Persistent Link:
http://hdl.handle.net/10150/195321
Title:
Metabolic Syndrome-Induced Cardiac Fibrosis
Author:
Zibadi, Sherma
Issue Date:
2009
Publisher:
The University of Arizona.
Rights:
Copyright © is held by the author. Digital access to this material is made possible by the University Libraries, University of Arizona. Further transmission, reproduction or presentation (such as public display or performance) of protected items is prohibited except with permission of the author.
Abstract:
Recent studies support the association between metabolic syndrome (MetS), a cluster of cardiovascular risk factors, and diastolic dysfunction. Disproportionate collagen accumulation, particularly cross-linking of collagen, plays a key role in translating interstitial fibrosis into mechanical chamber stiffness and diastolic dysfunction. Characteristic changes in the expression and activity of myocardial lysyl oxidase (LOX), a matrix modifying enzyme that catalyzes cross-linked collagen, are unclear in MetS. We established a diet-induced MetS model to study diastolic dysfunction by treating male C57BL/6 mice a high-fat high-simple carbohydrate (HFHSC) diet for 6 months. Despite blunted gene expression of LOX isoforms, MetS mice demonstrated significant increase in the ratio of protein expression of mature to proenzyme LOX, enhanced LOX activity, and increased cardiac cross-linked collagen compared with controls. This fibrotic response coincided with marked increase in left ventricular end-diastolic pressure and stiffness and impaired diastolic filling pattern. Our data demonstrate that diet-induced MetS alters the remodeling enzyme LOX, thereby increasing the amount of crosslinking and inducing diastolic dysfunction.Furthermore we examined the role of T-lymphocytes in myocardial LOX regulation in diet-induced fibrotic hearts. Female SCID mice which are devoid of functional T-lymphocytes and C57BL/6 mice were treated with HFHSC diet for 12 months. Similar to male C67BL/6, female HFHSC-fed C57BL/6 mice demonstrated significant increase in maturation and catalytic activity of myocardial LOX, cross-linking, ventricular stiffness and diastolic dysfunction. Whereas induction of LOX protein was minimal in SCID mice compared with wild-type counterparts. Correspondingly fibrillar cross-linked collagen formation and diastolic dysfunction were less prominent in SCID mice. Our results suggest a potential role of T-lymphocytes in induction of myocardial stiffness and diastolic dysfunction through modulation of LOX-dependent collagen maturation.Moreover we studied the role of leptin, an adipokine over-produced in MetS with fibrotic effects in non-cardiac tissues, as a key mediator of profibrogenic responses in the heart by administrating leptin to C57BL/6 and leptin-deficient ob/ob mice. With exogenous leptin administration ob/ob mice displayed passive diastolic filling dysfunction that coincided with increase in myocardial collagen compared with ob/ob controls. Our findings suggest profibrotic effects of leptin in the heart, primarily through predominance of collagen synthesis over degradation.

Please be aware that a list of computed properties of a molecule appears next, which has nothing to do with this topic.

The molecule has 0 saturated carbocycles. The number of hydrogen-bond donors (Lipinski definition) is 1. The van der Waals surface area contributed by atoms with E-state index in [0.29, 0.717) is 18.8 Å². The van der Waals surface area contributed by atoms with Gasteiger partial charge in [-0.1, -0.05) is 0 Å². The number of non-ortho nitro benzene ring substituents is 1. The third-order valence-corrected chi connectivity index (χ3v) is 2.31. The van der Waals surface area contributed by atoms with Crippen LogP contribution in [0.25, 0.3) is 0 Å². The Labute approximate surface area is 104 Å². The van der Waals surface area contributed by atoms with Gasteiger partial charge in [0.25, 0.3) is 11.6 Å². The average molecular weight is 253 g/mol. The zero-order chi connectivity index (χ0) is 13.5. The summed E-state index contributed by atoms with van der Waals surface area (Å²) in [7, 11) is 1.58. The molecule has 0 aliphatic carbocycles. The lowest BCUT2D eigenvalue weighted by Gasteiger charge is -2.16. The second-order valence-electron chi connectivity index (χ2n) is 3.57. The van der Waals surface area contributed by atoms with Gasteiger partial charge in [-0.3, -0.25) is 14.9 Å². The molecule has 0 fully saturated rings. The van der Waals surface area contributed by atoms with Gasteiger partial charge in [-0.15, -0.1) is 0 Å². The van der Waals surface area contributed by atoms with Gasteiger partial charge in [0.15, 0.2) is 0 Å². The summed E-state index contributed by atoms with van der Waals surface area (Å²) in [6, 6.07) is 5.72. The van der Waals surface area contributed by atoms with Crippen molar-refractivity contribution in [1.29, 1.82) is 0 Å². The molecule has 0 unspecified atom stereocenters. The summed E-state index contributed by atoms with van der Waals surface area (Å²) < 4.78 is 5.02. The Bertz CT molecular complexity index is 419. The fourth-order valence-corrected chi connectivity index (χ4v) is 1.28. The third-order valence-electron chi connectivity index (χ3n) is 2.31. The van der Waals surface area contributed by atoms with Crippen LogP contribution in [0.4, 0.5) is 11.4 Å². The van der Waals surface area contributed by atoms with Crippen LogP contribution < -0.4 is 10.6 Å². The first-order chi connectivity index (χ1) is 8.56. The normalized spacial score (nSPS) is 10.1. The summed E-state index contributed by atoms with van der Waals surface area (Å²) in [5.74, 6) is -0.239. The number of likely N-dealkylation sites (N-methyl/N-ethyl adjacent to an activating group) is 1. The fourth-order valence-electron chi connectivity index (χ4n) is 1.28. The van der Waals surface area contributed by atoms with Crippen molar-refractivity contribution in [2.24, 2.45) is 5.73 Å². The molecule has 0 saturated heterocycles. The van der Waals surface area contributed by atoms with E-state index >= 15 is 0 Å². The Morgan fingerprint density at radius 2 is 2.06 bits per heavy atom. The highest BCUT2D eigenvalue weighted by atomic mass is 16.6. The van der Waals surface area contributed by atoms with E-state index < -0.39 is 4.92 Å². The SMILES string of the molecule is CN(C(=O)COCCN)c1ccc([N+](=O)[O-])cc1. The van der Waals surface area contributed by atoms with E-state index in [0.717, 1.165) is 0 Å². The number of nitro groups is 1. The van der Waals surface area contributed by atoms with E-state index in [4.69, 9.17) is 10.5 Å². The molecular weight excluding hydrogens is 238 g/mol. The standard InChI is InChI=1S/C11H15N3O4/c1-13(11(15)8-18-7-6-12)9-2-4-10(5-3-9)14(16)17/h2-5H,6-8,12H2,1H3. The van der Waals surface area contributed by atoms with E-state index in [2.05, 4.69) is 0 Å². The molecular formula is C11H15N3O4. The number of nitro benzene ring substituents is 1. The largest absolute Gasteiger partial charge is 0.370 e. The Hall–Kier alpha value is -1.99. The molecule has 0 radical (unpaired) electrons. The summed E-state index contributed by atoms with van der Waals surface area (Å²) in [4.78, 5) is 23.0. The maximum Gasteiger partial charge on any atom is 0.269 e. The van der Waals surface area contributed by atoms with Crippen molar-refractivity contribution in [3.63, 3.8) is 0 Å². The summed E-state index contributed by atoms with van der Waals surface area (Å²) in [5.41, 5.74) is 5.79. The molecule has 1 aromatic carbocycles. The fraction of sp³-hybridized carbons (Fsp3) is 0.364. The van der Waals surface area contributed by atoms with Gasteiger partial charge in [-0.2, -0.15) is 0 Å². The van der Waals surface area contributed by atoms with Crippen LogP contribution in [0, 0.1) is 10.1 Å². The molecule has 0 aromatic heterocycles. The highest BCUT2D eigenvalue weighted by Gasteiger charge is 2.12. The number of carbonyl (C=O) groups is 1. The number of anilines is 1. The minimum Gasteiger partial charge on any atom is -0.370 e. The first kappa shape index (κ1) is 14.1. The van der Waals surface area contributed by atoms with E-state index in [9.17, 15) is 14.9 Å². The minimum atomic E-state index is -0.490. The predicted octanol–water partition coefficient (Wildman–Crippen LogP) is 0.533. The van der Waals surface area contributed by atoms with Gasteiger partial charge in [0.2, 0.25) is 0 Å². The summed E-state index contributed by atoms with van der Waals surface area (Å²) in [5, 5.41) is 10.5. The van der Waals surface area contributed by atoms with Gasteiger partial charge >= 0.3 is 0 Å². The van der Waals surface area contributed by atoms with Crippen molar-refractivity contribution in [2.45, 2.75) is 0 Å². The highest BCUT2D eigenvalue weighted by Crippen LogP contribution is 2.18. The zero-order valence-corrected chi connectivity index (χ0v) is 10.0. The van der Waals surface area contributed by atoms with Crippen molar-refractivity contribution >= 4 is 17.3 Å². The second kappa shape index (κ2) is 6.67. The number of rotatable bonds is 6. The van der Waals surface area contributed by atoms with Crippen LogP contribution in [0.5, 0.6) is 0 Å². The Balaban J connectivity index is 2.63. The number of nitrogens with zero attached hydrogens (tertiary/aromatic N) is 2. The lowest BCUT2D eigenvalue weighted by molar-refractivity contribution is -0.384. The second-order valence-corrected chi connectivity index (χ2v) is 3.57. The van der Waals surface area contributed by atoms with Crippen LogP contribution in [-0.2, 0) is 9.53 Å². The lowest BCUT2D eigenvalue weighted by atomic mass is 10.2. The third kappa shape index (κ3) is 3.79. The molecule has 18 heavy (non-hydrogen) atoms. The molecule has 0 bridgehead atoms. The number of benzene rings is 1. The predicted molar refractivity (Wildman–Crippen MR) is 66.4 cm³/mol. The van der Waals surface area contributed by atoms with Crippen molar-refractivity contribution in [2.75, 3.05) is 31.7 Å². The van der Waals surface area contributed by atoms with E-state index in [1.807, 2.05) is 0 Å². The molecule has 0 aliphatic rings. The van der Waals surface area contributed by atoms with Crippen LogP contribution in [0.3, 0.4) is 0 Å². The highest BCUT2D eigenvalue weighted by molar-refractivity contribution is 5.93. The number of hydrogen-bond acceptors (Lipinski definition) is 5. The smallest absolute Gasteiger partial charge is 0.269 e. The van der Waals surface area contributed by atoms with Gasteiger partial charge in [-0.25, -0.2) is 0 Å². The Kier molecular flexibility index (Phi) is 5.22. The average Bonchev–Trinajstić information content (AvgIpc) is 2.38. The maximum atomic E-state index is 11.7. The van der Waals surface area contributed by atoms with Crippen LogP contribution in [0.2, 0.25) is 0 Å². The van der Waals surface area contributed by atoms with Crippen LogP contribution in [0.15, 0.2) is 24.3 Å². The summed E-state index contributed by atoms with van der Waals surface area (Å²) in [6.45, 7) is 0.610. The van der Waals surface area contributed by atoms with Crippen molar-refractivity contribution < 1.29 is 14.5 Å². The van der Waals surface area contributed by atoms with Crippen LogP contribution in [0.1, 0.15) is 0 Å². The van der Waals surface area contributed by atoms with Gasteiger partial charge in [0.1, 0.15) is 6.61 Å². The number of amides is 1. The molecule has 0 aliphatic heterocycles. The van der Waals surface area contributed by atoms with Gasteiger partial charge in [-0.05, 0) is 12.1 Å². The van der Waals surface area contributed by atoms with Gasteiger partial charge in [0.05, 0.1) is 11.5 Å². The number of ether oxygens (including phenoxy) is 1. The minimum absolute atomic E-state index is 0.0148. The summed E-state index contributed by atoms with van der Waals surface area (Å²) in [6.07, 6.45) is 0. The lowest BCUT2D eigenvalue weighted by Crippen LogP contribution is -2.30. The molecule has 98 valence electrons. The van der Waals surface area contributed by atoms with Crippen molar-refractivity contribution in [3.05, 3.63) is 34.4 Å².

Type:
text; Electronic Dissertation
Keywords:
Diastolic dysfunction; Fibrosis; Leptin; Lysyl oxidase; Metabolic syndrome; T-lymphocyte
Degree Name:
Ph.D.
Degree Level:
doctoral
Degree Program:
Nutritional Sciences; Graduate College
Degree Grantor:
University of Arizona
Advisor:
Watson, Ronald R.
Committee Chair:
Watson, Ronald R.

Full metadata record

DC FieldValue Language
dc.language.isoENen_US
dc.titleMetabolic Syndrome-Induced Cardiac Fibrosisen_US
dc.creatorZibadi, Shermaen_US
dc.contributor.authorZibadi, Shermaen_US
dc.date.issued2009en_US
dc.publisherThe University of Arizona.en_US